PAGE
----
Buttoning options

I've already talked about how to be at ease in tailored clothing. Now I'll discuss something a lot of guys fret over... buttoning. The short answer: You cannot fail with a two button. The long answer (or diatribe, if you like) is below.

In my opinion, something with a two button front should be everyone's first suit or sport coat purchase, regardless of height, weight, or build. The reason it's the most popular choice is because it works on pretty much everyone. It shows more of your shirt and tie, creating a long "V" that flatters the male torso, whether you're gawky, muscular, or have "more to love" around your midsection. As a general rule, you should only button the top button. (The exception is something like on RFK, left, and big brother JFK, right. Those jackets were cut with a higher stance and to have both buttons fastened.) I've yet to see a body type that didn't look good in a two button.

The Kennedys wore two button suits and supposedly helped popularise them.

Three buttons can accentuate girth on the portly man or make one look even shorter than they are. This is why I generally only recommend them for tall, thin, or athletic guys. Try to find one with a decent lapel length and/or not too high button stance. Some might even roll over the top button slightly, but this is desirable. Most three button suits were cut like this prior to the '80s. I recommend only fastening the middle button. It looks more rakish that way and is less to fuss with when standing up and sitting down.

An example of the three button suit executed well. But of course, you're not necessarily looking at Mr. Brosnan.

I think the reason the three button has to be cut well is because of the aforementioned "V" effect that is shortened by the higher buttoning stance. In contrast to what I described in the previous paragraph, a lot of modern three buttons are cut a little too high and have flat lapels. This is an unfortunate side effect of the "power dressing" era and doesn't seem to have changed much for many brands. It is slowly starting to go away, but be wary nonetheless.

Even on a tall and lean guy, a high cut three button suit can make one look like they were stuffed into a sausage casing.

A large Windsor knot only adds to the American Psycho yuppie look.

Naturally, there's another option that resembles mashup of the previous two styles. A three button jacket with a rollover lapel to the middle button. Also known as "3 roll 2" or "3/2" on a many clothing forums. J. Press calls it "button on centre". This is most often found on American sack cut jackets, but not always. I've seen some examples of Italian and British tailoring that have it. Unlike the American style however, these usually have darts and a somewhat nipped waist. It is somewhat controversial with a number of people who don't see the point in having buttons that one can't or aren't supposed to fasten. On the other hand, two or three button jackets are almost never cut to have the bottom button fastened anymore. Like the two button suit, these work on any build. However, I'd avoid it for a first suit/sport coat or job interviews and until you are comfortable with your own style sense.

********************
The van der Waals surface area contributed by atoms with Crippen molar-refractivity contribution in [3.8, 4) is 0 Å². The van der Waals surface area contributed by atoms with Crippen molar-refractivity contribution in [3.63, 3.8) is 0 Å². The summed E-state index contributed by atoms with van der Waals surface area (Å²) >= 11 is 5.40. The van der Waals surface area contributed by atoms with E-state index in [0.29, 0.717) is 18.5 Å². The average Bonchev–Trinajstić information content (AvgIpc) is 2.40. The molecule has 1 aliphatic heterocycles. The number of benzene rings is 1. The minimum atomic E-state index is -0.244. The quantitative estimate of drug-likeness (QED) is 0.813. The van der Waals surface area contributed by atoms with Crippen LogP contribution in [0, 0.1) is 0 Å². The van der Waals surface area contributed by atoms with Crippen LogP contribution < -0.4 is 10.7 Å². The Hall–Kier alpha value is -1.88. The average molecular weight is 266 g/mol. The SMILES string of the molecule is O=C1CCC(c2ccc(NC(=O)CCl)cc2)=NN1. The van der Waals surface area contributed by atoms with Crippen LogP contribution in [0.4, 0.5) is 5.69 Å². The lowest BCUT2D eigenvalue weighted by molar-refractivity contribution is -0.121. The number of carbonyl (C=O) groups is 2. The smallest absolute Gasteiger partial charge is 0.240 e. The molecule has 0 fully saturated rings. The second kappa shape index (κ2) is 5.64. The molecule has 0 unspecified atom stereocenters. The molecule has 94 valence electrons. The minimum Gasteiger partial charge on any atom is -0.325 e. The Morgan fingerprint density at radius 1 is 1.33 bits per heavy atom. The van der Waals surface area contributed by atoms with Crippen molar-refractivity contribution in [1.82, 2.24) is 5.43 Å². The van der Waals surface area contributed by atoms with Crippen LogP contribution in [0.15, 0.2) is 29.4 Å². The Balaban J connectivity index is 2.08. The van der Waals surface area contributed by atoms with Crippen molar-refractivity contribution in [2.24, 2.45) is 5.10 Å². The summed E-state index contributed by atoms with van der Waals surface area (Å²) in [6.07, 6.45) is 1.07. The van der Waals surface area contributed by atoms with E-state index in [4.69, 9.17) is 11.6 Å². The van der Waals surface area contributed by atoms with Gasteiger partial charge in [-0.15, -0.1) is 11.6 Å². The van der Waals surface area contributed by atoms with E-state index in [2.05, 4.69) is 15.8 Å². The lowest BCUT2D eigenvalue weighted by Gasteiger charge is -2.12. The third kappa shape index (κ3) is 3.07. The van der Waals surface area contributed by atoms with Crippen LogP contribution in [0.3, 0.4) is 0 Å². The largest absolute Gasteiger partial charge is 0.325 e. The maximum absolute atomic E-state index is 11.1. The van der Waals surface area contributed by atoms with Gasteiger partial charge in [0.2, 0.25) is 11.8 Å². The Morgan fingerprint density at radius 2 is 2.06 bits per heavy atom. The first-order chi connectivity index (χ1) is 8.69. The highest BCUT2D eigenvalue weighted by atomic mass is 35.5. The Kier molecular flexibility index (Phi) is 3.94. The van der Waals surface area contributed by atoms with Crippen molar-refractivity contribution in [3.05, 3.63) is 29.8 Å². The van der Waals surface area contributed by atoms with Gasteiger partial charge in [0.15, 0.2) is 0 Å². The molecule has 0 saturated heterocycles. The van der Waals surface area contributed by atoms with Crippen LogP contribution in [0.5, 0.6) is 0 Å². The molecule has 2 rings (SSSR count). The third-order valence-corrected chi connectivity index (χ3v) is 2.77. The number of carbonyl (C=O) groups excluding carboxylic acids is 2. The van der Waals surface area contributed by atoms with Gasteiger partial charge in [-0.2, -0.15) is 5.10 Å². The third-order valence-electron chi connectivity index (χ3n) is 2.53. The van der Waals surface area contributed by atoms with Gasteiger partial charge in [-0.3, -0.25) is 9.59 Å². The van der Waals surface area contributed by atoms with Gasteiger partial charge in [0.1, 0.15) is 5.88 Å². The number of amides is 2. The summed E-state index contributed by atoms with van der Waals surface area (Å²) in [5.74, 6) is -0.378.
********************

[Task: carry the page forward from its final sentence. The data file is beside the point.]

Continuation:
Cary Grant often wore suits and sport coats with "three roll two" buttoning.
Rare example of Thom Browne worn well.

Double breasteds are a somewhat different ball game. The one most people think of (because it has stood the test of time the best) has six buttons with two to close, otherwise known as "6x2". It follows most of the same rules as the three button in regards to who wears it best, but even more attention needs to be spent on the cut as it visually widens with its double row of buttons and large overlapping of fabric. The buttons should have less space between them if a man of shorter or wider stature wants to wear one -- in that case it is best to go bespoke, but that can be costly. Unfortunately, with exception of clothing fanatics and certain ex-Papa John's Pizza politicians, they have fallen out of favour nowadays. This is a shame because, when well tailored, the double breasted suit grants an air of sophistication all its own, though it's not everyone's cup of tea of course. Like the three roll two, avoid seeking them out at first for the same reasons.

Double breasted 6x2 from Anderson & Sheppard.

There are other buttoning styles of double breasted, of course, but they are worn even less now than the classic 6x2. If you must have a 6x1, 4x1, or 4x2, get one that looks fairly timeless. Thrift stores are rife with 6x1s, but most of these discarded '80s jackets look silly now with their very low button stance and gorge height. However, those buttoning styles do seem to be the better choice for a shorter man.

Edward VIII was known for his softly tailored 4x2 suits, with top button almost always left undone. The long lapel line was flattering to his height at 5'8.

Sadly, single breasted four button jackets and the other double breasted styles not mentioned here (2x1, 6x3, 8x4) are best left in the past since they haven't stood the test of time in menswear very well.


  1. Another advantage of the 2B is that, if it must be drycleaned, almost all cleaners know how to press one. With anything else, God knows how it'll end up creased.

  2. Sounds to me like you need someone who is actually knowledgeable about what they're cleaning and pressing.

    There's an absence of true quality cleaners in most cities, but companies like Rave Fabricare exist who do their services by mail. If anything, you could look at their list of what they do right and see if your cleaners measure up.


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